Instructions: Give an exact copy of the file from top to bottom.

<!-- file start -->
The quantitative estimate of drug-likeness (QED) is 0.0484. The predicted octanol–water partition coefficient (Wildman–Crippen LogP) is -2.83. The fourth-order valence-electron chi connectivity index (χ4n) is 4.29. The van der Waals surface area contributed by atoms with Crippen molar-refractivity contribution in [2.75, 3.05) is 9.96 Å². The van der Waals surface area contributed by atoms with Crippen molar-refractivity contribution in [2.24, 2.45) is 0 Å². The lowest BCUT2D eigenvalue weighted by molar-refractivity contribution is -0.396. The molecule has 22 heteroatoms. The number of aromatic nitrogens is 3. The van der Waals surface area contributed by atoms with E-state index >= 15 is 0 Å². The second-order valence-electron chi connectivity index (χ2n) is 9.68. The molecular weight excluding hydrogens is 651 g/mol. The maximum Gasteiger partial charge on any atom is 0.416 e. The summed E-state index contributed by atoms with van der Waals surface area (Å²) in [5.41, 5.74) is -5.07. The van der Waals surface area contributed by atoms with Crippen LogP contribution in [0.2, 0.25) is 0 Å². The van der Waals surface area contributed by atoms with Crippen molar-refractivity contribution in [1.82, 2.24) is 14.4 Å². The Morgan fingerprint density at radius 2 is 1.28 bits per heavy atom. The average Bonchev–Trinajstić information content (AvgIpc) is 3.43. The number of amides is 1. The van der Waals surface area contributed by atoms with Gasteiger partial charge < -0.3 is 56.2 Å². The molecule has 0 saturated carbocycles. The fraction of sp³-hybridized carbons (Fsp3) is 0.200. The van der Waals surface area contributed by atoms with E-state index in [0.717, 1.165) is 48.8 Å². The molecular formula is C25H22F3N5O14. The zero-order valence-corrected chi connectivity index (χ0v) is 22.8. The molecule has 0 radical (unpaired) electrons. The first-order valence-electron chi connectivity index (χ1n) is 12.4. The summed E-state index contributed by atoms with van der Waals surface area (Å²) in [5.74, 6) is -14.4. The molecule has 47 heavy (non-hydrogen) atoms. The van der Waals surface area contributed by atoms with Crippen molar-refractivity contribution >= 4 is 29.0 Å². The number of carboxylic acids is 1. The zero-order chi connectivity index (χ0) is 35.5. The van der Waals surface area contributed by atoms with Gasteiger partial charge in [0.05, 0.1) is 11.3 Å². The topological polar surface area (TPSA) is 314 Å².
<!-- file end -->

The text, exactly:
The quantitative estimate of drug-likeness (QED) is 0.0484. The predicted octanol–water partition coefficient (Wildman–Crippen LogP) is -2.83. The fourth-order valence-electron chi connectivity index (χ4n) is 4.29. The van der Waals surface area contributed by atoms with Crippen molar-refractivity contribution in [2.75, 3.05) is 9.96 Å². The van der Waals surface area contributed by atoms with Crippen molar-refractivity contribution in [2.24, 2.45) is 0 Å². The lowest BCUT2D eigenvalue weighted by molar-refractivity contribution is -0.396. The molecule has 22 heteroatoms. The number of aromatic nitrogens is 3. The van der Waals surface area contributed by atoms with E-state index >= 15 is 0 Å². The second-order valence-electron chi connectivity index (χ2n) is 9.68. The molecular weight excluding hydrogens is 651 g/mol. The maximum Gasteiger partial charge on any atom is 0.416 e. The summed E-state index contributed by atoms with van der Waals surface area (Å²) in [5.41, 5.74) is -5.07. The van der Waals surface area contributed by atoms with Crippen LogP contribution in [0.2, 0.25) is 0 Å². The van der Waals surface area contributed by atoms with Crippen molar-refractivity contribution in [1.82, 2.24) is 14.4 Å². The Morgan fingerprint density at radius 2 is 1.28 bits per heavy atom. The average Bonchev–Trinajstić information content (AvgIpc) is 3.43. The number of amides is 1. The van der Waals surface area contributed by atoms with Gasteiger partial charge < -0.3 is 56.2 Å². The molecule has 0 saturated carbocycles. The fraction of sp³-hybridized carbons (Fsp3) is 0.200. The van der Waals surface area contributed by atoms with E-state index in [0.717, 1.165) is 48.8 Å². The molecular formula is C25H22F3N5O14. The zero-order valence-corrected chi connectivity index (χ0v) is 22.8. The molecule has 0 radical (unpaired) electrons. The first-order valence-electron chi connectivity index (χ1n) is 12.4. The summed E-state index contributed by atoms with van der Waals surface area (Å²) in [5.74, 6) is -14.4. The molecule has 47 heavy (non-hydrogen) atoms. The van der Waals surface area contributed by atoms with Crippen molar-refractivity contribution >= 4 is 29.0 Å². The number of carboxylic acids is 1. The zero-order chi connectivity index (χ0) is 35.5. The van der Waals surface area contributed by atoms with Gasteiger partial charge in [0.05, 0.1) is 11.3 Å². The topological polar surface area (TPSA) is 314 Å².